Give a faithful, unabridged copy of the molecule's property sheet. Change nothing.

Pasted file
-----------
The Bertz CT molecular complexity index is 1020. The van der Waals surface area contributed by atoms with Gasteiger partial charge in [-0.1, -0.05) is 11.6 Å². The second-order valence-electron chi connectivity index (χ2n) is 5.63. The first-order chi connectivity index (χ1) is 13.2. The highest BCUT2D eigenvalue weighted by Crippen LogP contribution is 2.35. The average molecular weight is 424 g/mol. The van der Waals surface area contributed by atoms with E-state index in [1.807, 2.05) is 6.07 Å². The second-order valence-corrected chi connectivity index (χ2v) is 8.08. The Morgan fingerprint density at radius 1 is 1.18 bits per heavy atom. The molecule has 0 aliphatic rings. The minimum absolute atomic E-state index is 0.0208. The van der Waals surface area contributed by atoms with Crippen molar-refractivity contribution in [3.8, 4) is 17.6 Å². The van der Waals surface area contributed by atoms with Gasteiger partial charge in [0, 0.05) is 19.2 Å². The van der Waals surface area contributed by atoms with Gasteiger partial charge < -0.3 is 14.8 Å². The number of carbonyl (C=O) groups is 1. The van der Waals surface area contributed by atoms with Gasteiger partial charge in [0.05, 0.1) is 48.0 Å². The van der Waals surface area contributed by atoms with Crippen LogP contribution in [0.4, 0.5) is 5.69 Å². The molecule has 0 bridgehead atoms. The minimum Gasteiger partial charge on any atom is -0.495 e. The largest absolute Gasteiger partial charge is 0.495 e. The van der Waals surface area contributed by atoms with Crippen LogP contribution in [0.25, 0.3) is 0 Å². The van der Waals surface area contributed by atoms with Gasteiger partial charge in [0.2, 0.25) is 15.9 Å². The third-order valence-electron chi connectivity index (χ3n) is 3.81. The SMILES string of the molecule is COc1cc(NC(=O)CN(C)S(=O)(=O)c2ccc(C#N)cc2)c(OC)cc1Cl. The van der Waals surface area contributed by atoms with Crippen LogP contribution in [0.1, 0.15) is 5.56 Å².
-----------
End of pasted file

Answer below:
The Bertz CT molecular complexity index is 1020. The van der Waals surface area contributed by atoms with Gasteiger partial charge in [-0.1, -0.05) is 11.6 Å². The second-order valence-electron chi connectivity index (χ2n) is 5.63. The first-order chi connectivity index (χ1) is 13.2. The highest BCUT2D eigenvalue weighted by Crippen LogP contribution is 2.35. The average molecular weight is 424 g/mol. The van der Waals surface area contributed by atoms with E-state index in [1.807, 2.05) is 6.07 Å². The second-order valence-corrected chi connectivity index (χ2v) is 8.08. The Morgan fingerprint density at radius 1 is 1.18 bits per heavy atom. The molecule has 0 aliphatic rings. The minimum absolute atomic E-state index is 0.0208. The van der Waals surface area contributed by atoms with Crippen molar-refractivity contribution in [3.8, 4) is 17.6 Å². The van der Waals surface area contributed by atoms with Gasteiger partial charge in [0, 0.05) is 19.2 Å². The van der Waals surface area contributed by atoms with Gasteiger partial charge < -0.3 is 14.8 Å². The number of carbonyl (C=O) groups is 1. The van der Waals surface area contributed by atoms with Gasteiger partial charge in [0.05, 0.1) is 48.0 Å². The van der Waals surface area contributed by atoms with Crippen LogP contribution in [0.4, 0.5) is 5.69 Å². The molecule has 0 bridgehead atoms. The minimum Gasteiger partial charge on any atom is -0.495 e. The largest absolute Gasteiger partial charge is 0.495 e. The van der Waals surface area contributed by atoms with Crippen LogP contribution in [0.25, 0.3) is 0 Å². The van der Waals surface area contributed by atoms with Gasteiger partial charge in [0.2, 0.25) is 15.9 Å². The third-order valence-electron chi connectivity index (χ3n) is 3.81. The SMILES string of the molecule is COc1cc(NC(=O)CN(C)S(=O)(=O)c2ccc(C#N)cc2)c(OC)cc1Cl. The van der Waals surface area contributed by atoms with Crippen LogP contribution in [0.1, 0.15) is 5.56 Å².